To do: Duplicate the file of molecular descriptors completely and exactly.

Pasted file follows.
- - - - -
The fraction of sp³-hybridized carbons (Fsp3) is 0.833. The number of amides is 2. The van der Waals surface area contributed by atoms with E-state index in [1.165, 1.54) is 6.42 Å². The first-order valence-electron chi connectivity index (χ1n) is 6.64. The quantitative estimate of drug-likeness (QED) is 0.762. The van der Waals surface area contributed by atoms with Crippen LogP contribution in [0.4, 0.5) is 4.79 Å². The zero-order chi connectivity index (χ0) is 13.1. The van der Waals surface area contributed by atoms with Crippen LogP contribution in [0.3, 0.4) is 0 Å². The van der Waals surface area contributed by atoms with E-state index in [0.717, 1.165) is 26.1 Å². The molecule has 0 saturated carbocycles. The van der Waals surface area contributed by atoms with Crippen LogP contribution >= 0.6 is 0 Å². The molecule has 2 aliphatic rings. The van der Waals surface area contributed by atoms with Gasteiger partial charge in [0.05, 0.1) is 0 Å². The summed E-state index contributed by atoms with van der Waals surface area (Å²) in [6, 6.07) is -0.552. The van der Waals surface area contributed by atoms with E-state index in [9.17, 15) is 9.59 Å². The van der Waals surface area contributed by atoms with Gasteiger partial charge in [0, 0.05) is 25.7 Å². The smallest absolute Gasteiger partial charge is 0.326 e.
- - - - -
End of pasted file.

The fraction of sp³-hybridized carbons (Fsp3) is 0.833. The number of amides is 2. The van der Waals surface area contributed by atoms with E-state index in [1.165, 1.54) is 6.42 Å². The first-order valence-electron chi connectivity index (χ1n) is 6.64. The quantitative estimate of drug-likeness (QED) is 0.762. The van der Waals surface area contributed by atoms with Crippen LogP contribution in [0.4, 0.5) is 4.79 Å². The zero-order chi connectivity index (χ0) is 13.1. The van der Waals surface area contributed by atoms with Crippen LogP contribution in [0.3, 0.4) is 0 Å². The van der Waals surface area contributed by atoms with E-state index in [0.717, 1.165) is 26.1 Å². The molecule has 0 saturated carbocycles. The van der Waals surface area contributed by atoms with Crippen LogP contribution >= 0.6 is 0 Å². The molecule has 2 aliphatic rings. The van der Waals surface area contributed by atoms with Gasteiger partial charge in [0.05, 0.1) is 0 Å². The summed E-state index contributed by atoms with van der Waals surface area (Å²) in [6, 6.07) is -0.552. The van der Waals surface area contributed by atoms with E-state index in [9.17, 15) is 9.59 Å². The van der Waals surface area contributed by atoms with Gasteiger partial charge in [0, 0.05) is 25.7 Å². The smallest absolute Gasteiger partial charge is 0.326 e.